ObamaCare to fund nearly 300 new community health centers

ObamaCare to fund nearly 300 new community health centers
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The Obama administration announced Tuesday that it will spend $169 million to open hundreds of community health centers in underserved areas nationwide with funding from the Affordable Care Act.

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The 266 new nonprofit health centers, which the government describes as the country’s “largest safety net system for primary care,” will be in addition to the 700 facilities that opened in the last few years with funding from ObamaCare.

The centers are geared toward medically underserved populations, such as individuals with low incomes or living in rural areas.

Many have helped people sign up for coverage under the healthcare law, receiving grants to hire workers and promote the program. President Obama wrote in a statement last week that the health centers "are playing a significant role in the implementation of the Affordable Care Act."

The first community health center opened 50 years ago, and since then, the not-for-profit system has seen a rapid rise, becoming the leading provider of primary care in the U.S.

The majority of providers receive grants from the federal government that make up about 20 percent of their operating budget, and the centers can be run by both private and public entities.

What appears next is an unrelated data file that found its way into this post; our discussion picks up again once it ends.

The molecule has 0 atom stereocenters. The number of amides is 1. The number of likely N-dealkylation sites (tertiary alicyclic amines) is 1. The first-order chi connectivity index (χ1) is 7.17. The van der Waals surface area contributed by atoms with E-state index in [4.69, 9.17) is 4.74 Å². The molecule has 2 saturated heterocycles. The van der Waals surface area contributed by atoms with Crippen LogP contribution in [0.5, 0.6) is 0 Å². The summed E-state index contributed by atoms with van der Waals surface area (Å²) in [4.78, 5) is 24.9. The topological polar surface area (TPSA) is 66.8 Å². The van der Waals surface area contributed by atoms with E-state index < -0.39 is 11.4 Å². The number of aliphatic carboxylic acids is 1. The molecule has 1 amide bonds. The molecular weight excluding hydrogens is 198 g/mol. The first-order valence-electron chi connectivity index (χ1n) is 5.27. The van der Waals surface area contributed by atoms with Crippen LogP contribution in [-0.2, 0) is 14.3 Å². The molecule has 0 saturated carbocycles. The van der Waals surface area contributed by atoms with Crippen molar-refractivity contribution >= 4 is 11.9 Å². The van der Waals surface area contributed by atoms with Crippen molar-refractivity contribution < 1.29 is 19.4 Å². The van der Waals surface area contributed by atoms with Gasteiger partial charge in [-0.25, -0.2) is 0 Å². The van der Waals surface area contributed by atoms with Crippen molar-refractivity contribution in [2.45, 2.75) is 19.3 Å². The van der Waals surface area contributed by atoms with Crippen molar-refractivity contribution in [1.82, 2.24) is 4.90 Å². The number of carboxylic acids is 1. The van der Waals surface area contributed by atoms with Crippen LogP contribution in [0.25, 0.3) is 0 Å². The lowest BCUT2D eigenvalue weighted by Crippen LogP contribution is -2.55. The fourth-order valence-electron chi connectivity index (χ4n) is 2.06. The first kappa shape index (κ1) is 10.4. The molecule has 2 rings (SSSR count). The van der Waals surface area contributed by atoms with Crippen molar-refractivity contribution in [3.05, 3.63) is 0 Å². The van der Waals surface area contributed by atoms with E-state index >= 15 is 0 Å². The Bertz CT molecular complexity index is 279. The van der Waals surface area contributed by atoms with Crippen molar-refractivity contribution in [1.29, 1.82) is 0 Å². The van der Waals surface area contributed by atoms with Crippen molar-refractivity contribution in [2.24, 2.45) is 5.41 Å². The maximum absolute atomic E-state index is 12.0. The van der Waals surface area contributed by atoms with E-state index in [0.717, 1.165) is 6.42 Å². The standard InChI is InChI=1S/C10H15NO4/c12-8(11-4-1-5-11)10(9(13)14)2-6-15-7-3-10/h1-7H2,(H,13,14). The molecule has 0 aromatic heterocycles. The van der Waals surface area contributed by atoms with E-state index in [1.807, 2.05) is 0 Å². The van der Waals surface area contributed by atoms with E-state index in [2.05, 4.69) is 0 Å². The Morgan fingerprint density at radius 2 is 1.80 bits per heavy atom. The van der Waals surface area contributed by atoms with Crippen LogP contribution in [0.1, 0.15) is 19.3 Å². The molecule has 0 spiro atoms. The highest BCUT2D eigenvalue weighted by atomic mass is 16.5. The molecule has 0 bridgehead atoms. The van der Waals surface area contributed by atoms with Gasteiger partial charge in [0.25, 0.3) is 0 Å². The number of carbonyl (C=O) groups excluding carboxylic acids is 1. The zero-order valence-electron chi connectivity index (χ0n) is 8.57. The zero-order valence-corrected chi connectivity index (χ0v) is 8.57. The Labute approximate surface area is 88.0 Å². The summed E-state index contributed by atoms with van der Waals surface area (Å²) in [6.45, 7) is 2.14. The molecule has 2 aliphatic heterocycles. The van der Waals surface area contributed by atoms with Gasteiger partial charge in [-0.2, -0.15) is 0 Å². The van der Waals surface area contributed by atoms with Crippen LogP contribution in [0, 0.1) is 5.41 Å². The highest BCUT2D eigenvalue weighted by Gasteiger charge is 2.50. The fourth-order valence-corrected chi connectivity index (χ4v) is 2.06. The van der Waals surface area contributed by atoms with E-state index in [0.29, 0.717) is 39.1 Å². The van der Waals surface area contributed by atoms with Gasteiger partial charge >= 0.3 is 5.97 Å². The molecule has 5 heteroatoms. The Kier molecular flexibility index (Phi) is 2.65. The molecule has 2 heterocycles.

In total, the Department of Health and Human Services operates 1,300 community health centers, providing primary care to one in 14 people, according to Jim Macrae, the acting head of the Health Resources and Service Administration.

“These awards mean that more communities than ever can count on a health center to help meet the increasing demand for primary care,” Macrae said in a statement Tuesday.

The successes of these centers has also been highlighted in the presidentially appointed “National Health Center Week.”

Dr. Tracey Green, the top medical official for Nevada, penned an op-ed Tuesday calling the health centers the “largest and most successful primary care system in the country,” pointing to their role in reducing infant mortality, improving immunization rates and developing programs for early screening and treatment of cancer.